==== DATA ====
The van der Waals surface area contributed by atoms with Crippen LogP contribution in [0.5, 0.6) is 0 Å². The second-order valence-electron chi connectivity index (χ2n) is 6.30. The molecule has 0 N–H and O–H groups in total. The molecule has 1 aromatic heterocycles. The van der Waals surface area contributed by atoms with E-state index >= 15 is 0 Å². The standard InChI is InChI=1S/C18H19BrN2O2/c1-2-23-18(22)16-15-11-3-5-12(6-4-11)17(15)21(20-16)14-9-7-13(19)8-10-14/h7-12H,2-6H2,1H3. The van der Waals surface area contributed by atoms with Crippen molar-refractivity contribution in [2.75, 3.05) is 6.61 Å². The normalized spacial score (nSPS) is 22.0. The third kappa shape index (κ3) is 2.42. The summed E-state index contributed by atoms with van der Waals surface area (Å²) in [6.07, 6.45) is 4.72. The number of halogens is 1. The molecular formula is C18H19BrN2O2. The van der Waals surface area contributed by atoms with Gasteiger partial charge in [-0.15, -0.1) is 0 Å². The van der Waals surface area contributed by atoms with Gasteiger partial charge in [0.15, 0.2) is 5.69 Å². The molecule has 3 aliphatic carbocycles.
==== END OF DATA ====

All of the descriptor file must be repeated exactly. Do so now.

The van der Waals surface area contributed by atoms with Crippen LogP contribution in [0.5, 0.6) is 0 Å². The second-order valence-electron chi connectivity index (χ2n) is 6.30. The molecule has 0 N–H and O–H groups in total. The molecule has 1 aromatic heterocycles. The van der Waals surface area contributed by atoms with E-state index >= 15 is 0 Å². The standard InChI is InChI=1S/C18H19BrN2O2/c1-2-23-18(22)16-15-11-3-5-12(6-4-11)17(15)21(20-16)14-9-7-13(19)8-10-14/h7-12H,2-6H2,1H3. The van der Waals surface area contributed by atoms with Crippen molar-refractivity contribution in [2.75, 3.05) is 6.61 Å². The normalized spacial score (nSPS) is 22.0. The third kappa shape index (κ3) is 2.42. The summed E-state index contributed by atoms with van der Waals surface area (Å²) in [6.07, 6.45) is 4.72. The number of halogens is 1. The molecular formula is C18H19BrN2O2. The van der Waals surface area contributed by atoms with Gasteiger partial charge in [-0.15, -0.1) is 0 Å². The van der Waals surface area contributed by atoms with Gasteiger partial charge in [0.15, 0.2) is 5.69 Å². The molecule has 3 aliphatic carbocycles.